For some people, working with a sibling would be nearly impossible. But for identical twin sisters Hallie and Dylinn Mayes, starting a band together was the only thing that made sense. “We've never known anything different,” says Hallie. “We've spent our whole life together, each and every moment.” “We're the typical twins,” adds Dylinn. “We're best friends and we're never apart.” So when the two discovered music was their calling, they formed GOOD BOY DAISY, becoming an alt-pop duo with plenty of rock influence. “It's amazing to see how our chemistry is,” says Hallie, referring to both their onstage personas as well as their day-to-day experiences recording. “It's unfairly easy.”
Raised on a steady diet of ‘90s grunge, the sisters inherited a lot of their early music taste from their father, as well as many rounds of the video game Rock Band—featuring Dylinn on guitar with Hallie playing drums. But as they began to thumb through vinyl at their local record stores, their favorite artists grew beyond Alice In Chains and Soundgarden to include more modern indie favorites such as alt-J and Matchbox Twenty. And somehow as they grew older, their music interests became even more intertwined. “We'll never complain about who has the aux cord,” says Hallie with a laugh.
While they continued to jam out as videogame rockstars, it wasn’t until they saw a group of friends perform at a local show that they realized real-life stardom was within their grasp. “It was the first time we saw someone our age playing in a band,” says Dylinn. “We're like—wait a minute, you can play in a band? You can get up with your friends and play music you like? That's a thing?” “Not only that,” adds Hallie, “I had no idea that people wrote their own music. When I saw kids our own age doing it, it was a game changer.”
Both of them recall coming home from that show and immediately scrambling to get their own real-life instruments. In addition to drumming, Hallie began to take on singing duties while Dylinn stayed with guitar. Before they continued with their own writing, their first sets were still full of grunge and rock covers, featuring cuts from AFI, Hole and Rage Against The Machine. “That's all we knew, so that's what came out of us,” says Hallie. “The more we developed our own musical taste throughout high school, we totally changed our sound,” says Dylinn.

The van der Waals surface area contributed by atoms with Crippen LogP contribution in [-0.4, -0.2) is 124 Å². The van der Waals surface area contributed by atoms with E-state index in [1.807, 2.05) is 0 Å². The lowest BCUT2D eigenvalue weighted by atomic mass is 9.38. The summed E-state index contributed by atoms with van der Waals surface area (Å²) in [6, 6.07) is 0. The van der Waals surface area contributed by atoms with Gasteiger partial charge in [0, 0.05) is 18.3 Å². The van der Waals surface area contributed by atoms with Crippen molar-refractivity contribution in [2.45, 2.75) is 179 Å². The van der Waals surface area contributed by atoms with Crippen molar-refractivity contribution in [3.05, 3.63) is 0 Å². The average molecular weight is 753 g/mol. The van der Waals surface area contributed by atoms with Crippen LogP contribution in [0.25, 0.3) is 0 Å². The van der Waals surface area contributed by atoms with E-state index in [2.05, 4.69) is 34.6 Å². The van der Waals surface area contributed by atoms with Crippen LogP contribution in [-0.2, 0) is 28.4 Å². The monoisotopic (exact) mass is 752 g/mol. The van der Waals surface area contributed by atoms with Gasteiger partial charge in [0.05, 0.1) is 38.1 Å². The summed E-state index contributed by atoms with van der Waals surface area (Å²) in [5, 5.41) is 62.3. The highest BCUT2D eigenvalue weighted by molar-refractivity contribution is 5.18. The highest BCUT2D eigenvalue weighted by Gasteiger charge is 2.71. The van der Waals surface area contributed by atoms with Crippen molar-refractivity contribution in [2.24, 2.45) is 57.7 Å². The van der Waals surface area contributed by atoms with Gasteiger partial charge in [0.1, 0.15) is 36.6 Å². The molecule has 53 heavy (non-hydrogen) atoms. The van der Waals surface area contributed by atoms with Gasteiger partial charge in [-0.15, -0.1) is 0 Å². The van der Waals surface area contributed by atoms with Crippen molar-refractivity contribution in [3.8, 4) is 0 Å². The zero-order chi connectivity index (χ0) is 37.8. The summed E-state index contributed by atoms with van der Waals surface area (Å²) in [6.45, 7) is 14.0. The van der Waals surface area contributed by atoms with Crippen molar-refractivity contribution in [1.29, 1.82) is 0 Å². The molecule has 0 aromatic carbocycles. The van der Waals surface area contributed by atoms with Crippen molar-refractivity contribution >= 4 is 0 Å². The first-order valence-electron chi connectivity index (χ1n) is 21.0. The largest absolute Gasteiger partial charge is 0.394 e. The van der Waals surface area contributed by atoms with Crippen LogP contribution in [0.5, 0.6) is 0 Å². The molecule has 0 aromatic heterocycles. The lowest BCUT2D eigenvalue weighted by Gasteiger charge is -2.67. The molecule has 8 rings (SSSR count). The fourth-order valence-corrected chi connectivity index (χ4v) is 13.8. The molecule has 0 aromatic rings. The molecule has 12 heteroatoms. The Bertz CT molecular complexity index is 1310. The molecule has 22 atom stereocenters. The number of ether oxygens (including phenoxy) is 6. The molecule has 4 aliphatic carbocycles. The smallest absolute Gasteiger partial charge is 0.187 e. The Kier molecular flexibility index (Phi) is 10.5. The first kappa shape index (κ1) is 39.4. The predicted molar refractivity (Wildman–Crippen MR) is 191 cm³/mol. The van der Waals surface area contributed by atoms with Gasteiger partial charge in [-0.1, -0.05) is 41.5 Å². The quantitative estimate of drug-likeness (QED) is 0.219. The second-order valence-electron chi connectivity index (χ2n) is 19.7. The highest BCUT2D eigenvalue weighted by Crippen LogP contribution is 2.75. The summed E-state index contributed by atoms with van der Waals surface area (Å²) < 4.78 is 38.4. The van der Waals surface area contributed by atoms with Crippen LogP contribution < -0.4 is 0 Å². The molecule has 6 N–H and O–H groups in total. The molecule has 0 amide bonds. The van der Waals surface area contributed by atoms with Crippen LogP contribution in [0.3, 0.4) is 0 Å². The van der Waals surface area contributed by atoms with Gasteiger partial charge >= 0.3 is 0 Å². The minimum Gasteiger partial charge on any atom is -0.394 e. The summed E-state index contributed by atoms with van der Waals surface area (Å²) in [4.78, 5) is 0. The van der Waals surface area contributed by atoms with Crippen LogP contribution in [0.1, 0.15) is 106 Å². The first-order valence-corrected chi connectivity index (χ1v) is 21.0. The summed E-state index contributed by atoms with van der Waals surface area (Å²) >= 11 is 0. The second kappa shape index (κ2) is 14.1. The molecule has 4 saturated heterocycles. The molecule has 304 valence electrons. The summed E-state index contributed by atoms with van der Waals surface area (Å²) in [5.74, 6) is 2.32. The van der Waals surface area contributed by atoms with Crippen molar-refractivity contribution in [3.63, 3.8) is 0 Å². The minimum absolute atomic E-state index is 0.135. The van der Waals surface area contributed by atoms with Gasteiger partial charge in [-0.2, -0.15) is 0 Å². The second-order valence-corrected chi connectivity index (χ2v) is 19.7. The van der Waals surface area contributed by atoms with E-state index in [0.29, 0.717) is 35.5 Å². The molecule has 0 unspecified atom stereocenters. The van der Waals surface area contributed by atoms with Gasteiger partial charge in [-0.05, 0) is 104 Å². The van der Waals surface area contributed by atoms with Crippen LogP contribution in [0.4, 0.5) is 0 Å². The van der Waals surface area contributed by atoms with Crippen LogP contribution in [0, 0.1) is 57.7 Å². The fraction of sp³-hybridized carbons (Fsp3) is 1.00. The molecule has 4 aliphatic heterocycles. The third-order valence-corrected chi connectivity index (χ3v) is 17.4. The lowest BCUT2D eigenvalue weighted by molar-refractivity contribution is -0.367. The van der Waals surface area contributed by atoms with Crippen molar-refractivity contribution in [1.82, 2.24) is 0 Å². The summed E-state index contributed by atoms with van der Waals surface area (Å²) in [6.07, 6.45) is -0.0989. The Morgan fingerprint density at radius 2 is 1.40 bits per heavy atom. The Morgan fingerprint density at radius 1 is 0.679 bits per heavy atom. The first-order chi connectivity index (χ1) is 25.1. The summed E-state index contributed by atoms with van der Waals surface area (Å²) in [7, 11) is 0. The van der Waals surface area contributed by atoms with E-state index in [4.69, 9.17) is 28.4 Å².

They began to tour every weekend while also searching for a steady writing and producing partner. “No one pushed us like we wanted to be pushed,” says Dylinn. “It was always some kind of conflict or fighting in terms of musical taste, or where we wanted the song to go,” adds Hallie.
Then, they were connected with Nick Anderson, vocalist and producer for pop-rock band The Wrecks. “It’s been the most amazing experience,” says Dylinn. “Us three in a room, we have great chemistry. He brings out all of our best ideas, and then makes them a thousand times better.” “He's our triplet we've been looking for!” says Hallie with a laugh. What started as a tentative meetup to check out songs quickly turned into a full-scale project—the shining star being “Grey,” Good Boy Daisy’s first single.
Combining pop hooks and dreamy production with alt-rock riffs, “Grey,” announces Good Boy Daisy’s debut with an edgy punch. “It's such a bold song, and we're bold people,” says Hallie. “It perfectly fits our first release.” “It's so catchy and fun,” adds Dylinn. “It has such an energy that we felt it would be a great first impression.” Beyond “Grey,” the trio have been working on a few other songs, which the Mayes sisters describe as “experimental.” “Our whole motto is ‘no rules,’” says Hallie. “We say it all the time when we're writing. We always want to fully go for it.”
The duo are going for it every way they can; along with future song releases on the horizon, they’re more than ready to tour and play for crowds again. “We really shine when we play live,” says Hallie. “We're excited to show everyone how fun our concerts can be.”
Beyond that, the two just want Good Boy Daisy to be known to the world. “As a band, we hope to become the coolest household name,” says Dylinn. “We're real people,” says Hallie, “and I can't wait for everyone to know who we are.”